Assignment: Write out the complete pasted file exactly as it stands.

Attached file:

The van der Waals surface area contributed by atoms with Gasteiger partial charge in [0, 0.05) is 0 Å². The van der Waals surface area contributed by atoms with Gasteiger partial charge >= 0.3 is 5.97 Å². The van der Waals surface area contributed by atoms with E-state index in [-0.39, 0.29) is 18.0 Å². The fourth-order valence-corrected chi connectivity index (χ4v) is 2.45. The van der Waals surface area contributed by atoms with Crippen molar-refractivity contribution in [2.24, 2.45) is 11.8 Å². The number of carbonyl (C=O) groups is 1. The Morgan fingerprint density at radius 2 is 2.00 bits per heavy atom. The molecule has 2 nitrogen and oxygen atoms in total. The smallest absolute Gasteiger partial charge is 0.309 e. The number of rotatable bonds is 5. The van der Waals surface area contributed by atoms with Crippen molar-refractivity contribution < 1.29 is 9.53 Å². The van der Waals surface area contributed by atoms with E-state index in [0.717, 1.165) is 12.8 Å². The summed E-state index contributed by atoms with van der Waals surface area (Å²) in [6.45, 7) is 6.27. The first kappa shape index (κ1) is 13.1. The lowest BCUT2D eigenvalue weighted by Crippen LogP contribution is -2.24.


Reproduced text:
The van der Waals surface area contributed by atoms with Gasteiger partial charge in [0, 0.05) is 0 Å². The van der Waals surface area contributed by atoms with Gasteiger partial charge >= 0.3 is 5.97 Å². The van der Waals surface area contributed by atoms with E-state index in [-0.39, 0.29) is 18.0 Å². The fourth-order valence-corrected chi connectivity index (χ4v) is 2.45. The van der Waals surface area contributed by atoms with Crippen molar-refractivity contribution in [2.24, 2.45) is 11.8 Å². The number of carbonyl (C=O) groups is 1. The Morgan fingerprint density at radius 2 is 2.00 bits per heavy atom. The molecule has 2 nitrogen and oxygen atoms in total. The smallest absolute Gasteiger partial charge is 0.309 e. The number of rotatable bonds is 5. The van der Waals surface area contributed by atoms with Crippen molar-refractivity contribution < 1.29 is 9.53 Å². The van der Waals surface area contributed by atoms with E-state index in [0.717, 1.165) is 12.8 Å². The summed E-state index contributed by atoms with van der Waals surface area (Å²) in [6.45, 7) is 6.27. The first kappa shape index (κ1) is 13.1. The lowest BCUT2D eigenvalue weighted by Crippen LogP contribution is -2.24.